Installing solar panels has been a goal since I bought my home in 2019. As my little ranch house is a classic 1971 fixer upper, my solar dreams have gotten shelved somewhere between asbestos abatement and eradicating carpenter ants. This changed for me in August with the Intergovernmental Panel on Climate Change’s report that we’re set to pass 1.5C of warming by 2040. The news made me feel powerless and desperate for anything to do in response. Galvanized, my south-facing roof and I are now ready to join the fight.
Researching a big investment is never easy and solar is no exception. The average U.S. residential rooftop solar array costs around $20,000 and has an expected life of 25-plus years. This doesn’t include accessories, like heat pumps or batteries.
Solar company ads can make the investment appear painless. However, it’s important to understand the details to avoid unexpected cash outlays, especially if you’re on a tight budget.
The Economics of Solar
Net Metering – Most solar owners remain connected to the grid, but this relationship becomes a two-way street. You get credits from your utility for contributing your excess solar to the grid, then these credits (generally good for a year) pay for electricity you draw at night or on cloudy days. If you don’t use all your credits, you lose them with no cash payoff. So, it’s important not to get more panels than you need. Your electricity bill won’t go away completely as credits don’t apply to some basic fees. It can also take up to a year to see the full reduction in your bill, especially if you install in the fall. The long, sunny days of summer will be a major source of your credits for the year.
Electricity Inflation – Since 1960, residential electricity prices have risen at an average rate of 2.8% per year (see graph). If your solar generation goes as planned and covers most of your electricity needs, you’ll be trading these variable (and likely rising) prices for the fixed cost of your solar project. This makes the most economic sense if you plan to own your home for a long time and can benefit from the potential savings yourself. Future home buyers may or may not appreciate the value of your solar project.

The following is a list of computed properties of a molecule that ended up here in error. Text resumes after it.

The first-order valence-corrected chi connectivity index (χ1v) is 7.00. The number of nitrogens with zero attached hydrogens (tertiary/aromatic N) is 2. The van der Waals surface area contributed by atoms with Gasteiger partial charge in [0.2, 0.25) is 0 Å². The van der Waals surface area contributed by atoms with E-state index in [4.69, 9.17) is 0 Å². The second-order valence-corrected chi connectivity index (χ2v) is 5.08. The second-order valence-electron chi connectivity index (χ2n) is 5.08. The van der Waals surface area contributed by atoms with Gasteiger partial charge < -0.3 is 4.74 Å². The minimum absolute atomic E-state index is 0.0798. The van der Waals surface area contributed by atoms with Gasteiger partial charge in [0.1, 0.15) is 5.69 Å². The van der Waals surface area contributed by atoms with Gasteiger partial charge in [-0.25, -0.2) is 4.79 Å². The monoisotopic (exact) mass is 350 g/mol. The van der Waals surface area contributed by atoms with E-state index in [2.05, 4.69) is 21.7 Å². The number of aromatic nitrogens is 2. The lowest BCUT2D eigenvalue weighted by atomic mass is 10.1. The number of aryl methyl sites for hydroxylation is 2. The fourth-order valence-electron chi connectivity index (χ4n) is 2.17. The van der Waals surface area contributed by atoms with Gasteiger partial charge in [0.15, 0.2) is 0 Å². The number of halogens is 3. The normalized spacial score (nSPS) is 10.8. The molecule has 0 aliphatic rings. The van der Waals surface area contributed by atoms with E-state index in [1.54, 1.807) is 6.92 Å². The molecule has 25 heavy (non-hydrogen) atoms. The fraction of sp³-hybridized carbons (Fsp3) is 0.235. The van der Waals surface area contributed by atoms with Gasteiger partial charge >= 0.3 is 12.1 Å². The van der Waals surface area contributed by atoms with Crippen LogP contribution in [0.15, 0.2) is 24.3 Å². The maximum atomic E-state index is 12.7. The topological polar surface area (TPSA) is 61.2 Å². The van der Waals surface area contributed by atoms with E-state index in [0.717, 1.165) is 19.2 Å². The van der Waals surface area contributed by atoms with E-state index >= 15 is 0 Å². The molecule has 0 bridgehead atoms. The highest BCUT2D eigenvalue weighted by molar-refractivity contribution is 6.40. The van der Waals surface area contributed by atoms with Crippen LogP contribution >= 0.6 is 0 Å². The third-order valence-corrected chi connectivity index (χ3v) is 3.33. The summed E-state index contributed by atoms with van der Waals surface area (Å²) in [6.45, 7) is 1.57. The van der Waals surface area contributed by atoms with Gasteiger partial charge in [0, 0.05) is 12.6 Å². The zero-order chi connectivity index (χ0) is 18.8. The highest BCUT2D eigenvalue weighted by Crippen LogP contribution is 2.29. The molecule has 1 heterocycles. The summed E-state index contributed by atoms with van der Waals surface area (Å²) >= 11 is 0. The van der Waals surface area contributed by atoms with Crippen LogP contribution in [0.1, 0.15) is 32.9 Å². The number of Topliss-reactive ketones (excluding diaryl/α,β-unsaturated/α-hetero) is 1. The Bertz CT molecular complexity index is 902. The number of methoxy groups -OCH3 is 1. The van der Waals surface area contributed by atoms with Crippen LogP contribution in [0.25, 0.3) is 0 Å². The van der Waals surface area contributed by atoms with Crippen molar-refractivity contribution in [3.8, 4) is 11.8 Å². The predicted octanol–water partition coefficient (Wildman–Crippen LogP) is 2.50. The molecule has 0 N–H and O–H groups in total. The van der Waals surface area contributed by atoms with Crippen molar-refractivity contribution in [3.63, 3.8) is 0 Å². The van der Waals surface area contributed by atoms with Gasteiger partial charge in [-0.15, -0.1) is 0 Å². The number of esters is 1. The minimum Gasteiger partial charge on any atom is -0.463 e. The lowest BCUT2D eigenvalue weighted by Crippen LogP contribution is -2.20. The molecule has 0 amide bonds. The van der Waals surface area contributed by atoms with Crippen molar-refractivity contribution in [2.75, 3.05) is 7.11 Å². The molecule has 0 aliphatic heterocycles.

Financing – Paying in cash will have the lowest project cost, but for many of us this isn’t a viable option. Thankfully, a wide variety of loans are available. Those looking for the lowest monthly payments may be eligible for low-rate “solar mortgages” requiring little to no money down. Payments are generally a little higher than your current electricity bill, with the idea that much of your bill will eventually be offset by solar credits. The trade-off is that these 20-plus year loans will likely have the highest total project cost given the length of financing.
Unexpected Startup Costs – Unfortunately, you may need to budget for more than the solar provider’s estimate. You may need roof repairs, tree trimming, and electrical upgrades for a successful installation.
So where am I now? After consultations with several solar companies, I feel confident that I can get this project done by the end of 2022. They’ve helped me understand how many panels I will need, and I’ve decided to include heat pumps which will decrease my gas bill but raise my electrical use. Long-term financing is within my budget, but I also want to give myself time to save a larger cushion for unforeseen extras. The aspect I’ve found most challenging, though, is planning for future renewable upgrades. Do I include more panels to charge the electric car that I don’t own yet?